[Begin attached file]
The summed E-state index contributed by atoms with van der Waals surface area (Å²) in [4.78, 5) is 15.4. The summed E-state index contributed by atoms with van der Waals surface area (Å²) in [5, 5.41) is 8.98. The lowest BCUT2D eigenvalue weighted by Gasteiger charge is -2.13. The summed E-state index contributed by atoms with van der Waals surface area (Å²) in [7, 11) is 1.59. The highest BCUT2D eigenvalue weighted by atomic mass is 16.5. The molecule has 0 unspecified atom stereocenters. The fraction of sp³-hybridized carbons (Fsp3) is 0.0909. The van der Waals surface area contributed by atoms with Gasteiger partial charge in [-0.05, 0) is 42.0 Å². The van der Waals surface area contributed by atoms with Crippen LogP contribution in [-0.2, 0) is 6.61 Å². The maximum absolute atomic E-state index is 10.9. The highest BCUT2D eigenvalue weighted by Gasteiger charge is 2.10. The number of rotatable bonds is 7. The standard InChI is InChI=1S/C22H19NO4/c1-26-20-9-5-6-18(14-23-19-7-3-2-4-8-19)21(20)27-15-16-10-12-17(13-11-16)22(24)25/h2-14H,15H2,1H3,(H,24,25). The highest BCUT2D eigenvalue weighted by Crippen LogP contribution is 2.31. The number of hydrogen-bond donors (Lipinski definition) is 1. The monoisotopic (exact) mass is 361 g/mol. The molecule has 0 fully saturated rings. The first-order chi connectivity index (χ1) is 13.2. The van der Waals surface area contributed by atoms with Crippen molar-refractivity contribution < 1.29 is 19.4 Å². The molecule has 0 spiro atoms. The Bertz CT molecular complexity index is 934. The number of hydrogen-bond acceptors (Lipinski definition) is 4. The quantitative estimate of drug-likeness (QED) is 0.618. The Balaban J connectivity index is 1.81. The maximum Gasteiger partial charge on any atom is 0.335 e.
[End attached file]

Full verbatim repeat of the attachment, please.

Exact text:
The summed E-state index contributed by atoms with van der Waals surface area (Å²) in [4.78, 5) is 15.4. The summed E-state index contributed by atoms with van der Waals surface area (Å²) in [5, 5.41) is 8.98. The lowest BCUT2D eigenvalue weighted by Gasteiger charge is -2.13. The summed E-state index contributed by atoms with van der Waals surface area (Å²) in [7, 11) is 1.59. The highest BCUT2D eigenvalue weighted by atomic mass is 16.5. The molecule has 0 unspecified atom stereocenters. The fraction of sp³-hybridized carbons (Fsp3) is 0.0909. The van der Waals surface area contributed by atoms with Gasteiger partial charge in [-0.05, 0) is 42.0 Å². The van der Waals surface area contributed by atoms with Crippen LogP contribution in [-0.2, 0) is 6.61 Å². The maximum absolute atomic E-state index is 10.9. The highest BCUT2D eigenvalue weighted by Gasteiger charge is 2.10. The number of rotatable bonds is 7. The standard InChI is InChI=1S/C22H19NO4/c1-26-20-9-5-6-18(14-23-19-7-3-2-4-8-19)21(20)27-15-16-10-12-17(13-11-16)22(24)25/h2-14H,15H2,1H3,(H,24,25). The highest BCUT2D eigenvalue weighted by Crippen LogP contribution is 2.31. The number of hydrogen-bond donors (Lipinski definition) is 1. The monoisotopic (exact) mass is 361 g/mol. The molecule has 0 fully saturated rings. The first-order chi connectivity index (χ1) is 13.2. The van der Waals surface area contributed by atoms with Crippen molar-refractivity contribution < 1.29 is 19.4 Å². The molecule has 0 spiro atoms. The Bertz CT molecular complexity index is 934. The number of hydrogen-bond acceptors (Lipinski definition) is 4. The quantitative estimate of drug-likeness (QED) is 0.618. The Balaban J connectivity index is 1.81. The maximum Gasteiger partial charge on any atom is 0.335 e.